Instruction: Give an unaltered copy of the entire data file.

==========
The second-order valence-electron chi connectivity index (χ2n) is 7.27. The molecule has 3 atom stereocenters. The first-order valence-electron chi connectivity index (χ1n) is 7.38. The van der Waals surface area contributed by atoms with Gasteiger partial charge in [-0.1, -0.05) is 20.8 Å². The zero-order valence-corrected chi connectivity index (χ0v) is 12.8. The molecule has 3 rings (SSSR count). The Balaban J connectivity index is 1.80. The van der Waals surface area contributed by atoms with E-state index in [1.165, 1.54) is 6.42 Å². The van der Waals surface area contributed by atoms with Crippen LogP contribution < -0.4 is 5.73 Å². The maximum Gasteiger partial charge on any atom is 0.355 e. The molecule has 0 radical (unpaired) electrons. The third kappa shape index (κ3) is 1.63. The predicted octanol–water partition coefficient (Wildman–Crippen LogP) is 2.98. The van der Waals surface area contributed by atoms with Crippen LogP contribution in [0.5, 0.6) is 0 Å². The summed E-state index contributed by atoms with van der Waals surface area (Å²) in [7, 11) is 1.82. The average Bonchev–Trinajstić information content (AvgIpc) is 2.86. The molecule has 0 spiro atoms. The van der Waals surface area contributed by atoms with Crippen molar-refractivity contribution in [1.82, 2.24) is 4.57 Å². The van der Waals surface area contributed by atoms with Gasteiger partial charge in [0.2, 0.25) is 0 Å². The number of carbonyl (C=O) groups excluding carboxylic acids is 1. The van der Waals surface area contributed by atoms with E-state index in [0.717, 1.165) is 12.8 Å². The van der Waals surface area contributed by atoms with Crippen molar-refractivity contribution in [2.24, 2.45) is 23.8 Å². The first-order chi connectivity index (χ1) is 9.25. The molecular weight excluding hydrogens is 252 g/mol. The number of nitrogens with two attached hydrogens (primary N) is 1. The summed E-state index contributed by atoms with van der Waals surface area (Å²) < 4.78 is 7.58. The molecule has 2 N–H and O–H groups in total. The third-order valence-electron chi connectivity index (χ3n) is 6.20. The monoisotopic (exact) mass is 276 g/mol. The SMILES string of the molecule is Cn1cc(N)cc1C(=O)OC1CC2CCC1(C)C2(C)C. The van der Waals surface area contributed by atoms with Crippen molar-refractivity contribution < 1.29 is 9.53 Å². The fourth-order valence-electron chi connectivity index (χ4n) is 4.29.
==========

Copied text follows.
The second-order valence-electron chi connectivity index (χ2n) is 7.27. The molecule has 3 atom stereocenters. The first-order valence-electron chi connectivity index (χ1n) is 7.38. The van der Waals surface area contributed by atoms with Gasteiger partial charge in [-0.1, -0.05) is 20.8 Å². The zero-order valence-corrected chi connectivity index (χ0v) is 12.8. The molecule has 3 rings (SSSR count). The Balaban J connectivity index is 1.80. The van der Waals surface area contributed by atoms with E-state index in [1.165, 1.54) is 6.42 Å². The van der Waals surface area contributed by atoms with Crippen LogP contribution < -0.4 is 5.73 Å². The maximum Gasteiger partial charge on any atom is 0.355 e. The molecule has 0 radical (unpaired) electrons. The third kappa shape index (κ3) is 1.63. The predicted octanol–water partition coefficient (Wildman–Crippen LogP) is 2.98. The van der Waals surface area contributed by atoms with Crippen LogP contribution in [0.5, 0.6) is 0 Å². The summed E-state index contributed by atoms with van der Waals surface area (Å²) in [7, 11) is 1.82. The average Bonchev–Trinajstić information content (AvgIpc) is 2.86. The molecule has 0 spiro atoms. The van der Waals surface area contributed by atoms with Crippen molar-refractivity contribution in [1.82, 2.24) is 4.57 Å². The van der Waals surface area contributed by atoms with Gasteiger partial charge in [0.2, 0.25) is 0 Å². The number of carbonyl (C=O) groups excluding carboxylic acids is 1. The van der Waals surface area contributed by atoms with E-state index in [0.717, 1.165) is 12.8 Å². The van der Waals surface area contributed by atoms with Crippen molar-refractivity contribution in [2.24, 2.45) is 23.8 Å². The first-order chi connectivity index (χ1) is 9.25. The molecular weight excluding hydrogens is 252 g/mol. The number of nitrogens with two attached hydrogens (primary N) is 1. The summed E-state index contributed by atoms with van der Waals surface area (Å²) < 4.78 is 7.58. The molecule has 2 N–H and O–H groups in total. The third-order valence-electron chi connectivity index (χ3n) is 6.20. The monoisotopic (exact) mass is 276 g/mol. The SMILES string of the molecule is Cn1cc(N)cc1C(=O)OC1CC2CCC1(C)C2(C)C. The van der Waals surface area contributed by atoms with Crippen molar-refractivity contribution < 1.29 is 9.53 Å². The fourth-order valence-electron chi connectivity index (χ4n) is 4.29.